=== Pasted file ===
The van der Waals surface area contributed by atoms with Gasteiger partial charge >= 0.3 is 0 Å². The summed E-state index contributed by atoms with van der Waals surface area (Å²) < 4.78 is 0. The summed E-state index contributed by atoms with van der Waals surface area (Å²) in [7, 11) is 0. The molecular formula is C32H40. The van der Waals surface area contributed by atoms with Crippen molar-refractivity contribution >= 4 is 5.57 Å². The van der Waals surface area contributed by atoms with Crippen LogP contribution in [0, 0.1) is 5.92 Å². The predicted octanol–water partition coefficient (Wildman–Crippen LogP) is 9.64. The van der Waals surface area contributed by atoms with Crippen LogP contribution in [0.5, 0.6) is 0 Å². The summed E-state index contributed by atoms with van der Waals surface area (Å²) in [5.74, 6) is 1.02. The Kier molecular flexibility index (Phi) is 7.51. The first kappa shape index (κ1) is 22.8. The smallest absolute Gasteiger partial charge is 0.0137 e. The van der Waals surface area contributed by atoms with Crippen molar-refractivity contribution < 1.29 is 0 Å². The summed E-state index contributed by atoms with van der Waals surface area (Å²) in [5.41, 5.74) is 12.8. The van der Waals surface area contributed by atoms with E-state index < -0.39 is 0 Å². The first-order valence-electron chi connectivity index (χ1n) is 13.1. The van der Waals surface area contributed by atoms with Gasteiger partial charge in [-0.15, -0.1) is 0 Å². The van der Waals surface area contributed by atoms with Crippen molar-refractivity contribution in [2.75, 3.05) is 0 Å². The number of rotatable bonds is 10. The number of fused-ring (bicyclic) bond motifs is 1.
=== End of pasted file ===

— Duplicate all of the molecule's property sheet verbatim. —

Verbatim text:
The van der Waals surface area contributed by atoms with Gasteiger partial charge >= 0.3 is 0 Å². The summed E-state index contributed by atoms with van der Waals surface area (Å²) < 4.78 is 0. The summed E-state index contributed by atoms with van der Waals surface area (Å²) in [7, 11) is 0. The molecular formula is C32H40. The van der Waals surface area contributed by atoms with Crippen molar-refractivity contribution >= 4 is 5.57 Å². The van der Waals surface area contributed by atoms with Crippen LogP contribution in [0, 0.1) is 5.92 Å². The predicted octanol–water partition coefficient (Wildman–Crippen LogP) is 9.64. The van der Waals surface area contributed by atoms with Crippen LogP contribution in [0.5, 0.6) is 0 Å². The summed E-state index contributed by atoms with van der Waals surface area (Å²) in [5.74, 6) is 1.02. The Kier molecular flexibility index (Phi) is 7.51. The first kappa shape index (κ1) is 22.8. The smallest absolute Gasteiger partial charge is 0.0137 e. The van der Waals surface area contributed by atoms with Crippen molar-refractivity contribution < 1.29 is 0 Å². The summed E-state index contributed by atoms with van der Waals surface area (Å²) in [5.41, 5.74) is 12.8. The van der Waals surface area contributed by atoms with E-state index < -0.39 is 0 Å². The first-order valence-electron chi connectivity index (χ1n) is 13.1. The van der Waals surface area contributed by atoms with Gasteiger partial charge in [-0.15, -0.1) is 0 Å². The van der Waals surface area contributed by atoms with Crippen molar-refractivity contribution in [2.75, 3.05) is 0 Å². The number of rotatable bonds is 10. The number of fused-ring (bicyclic) bond motifs is 1.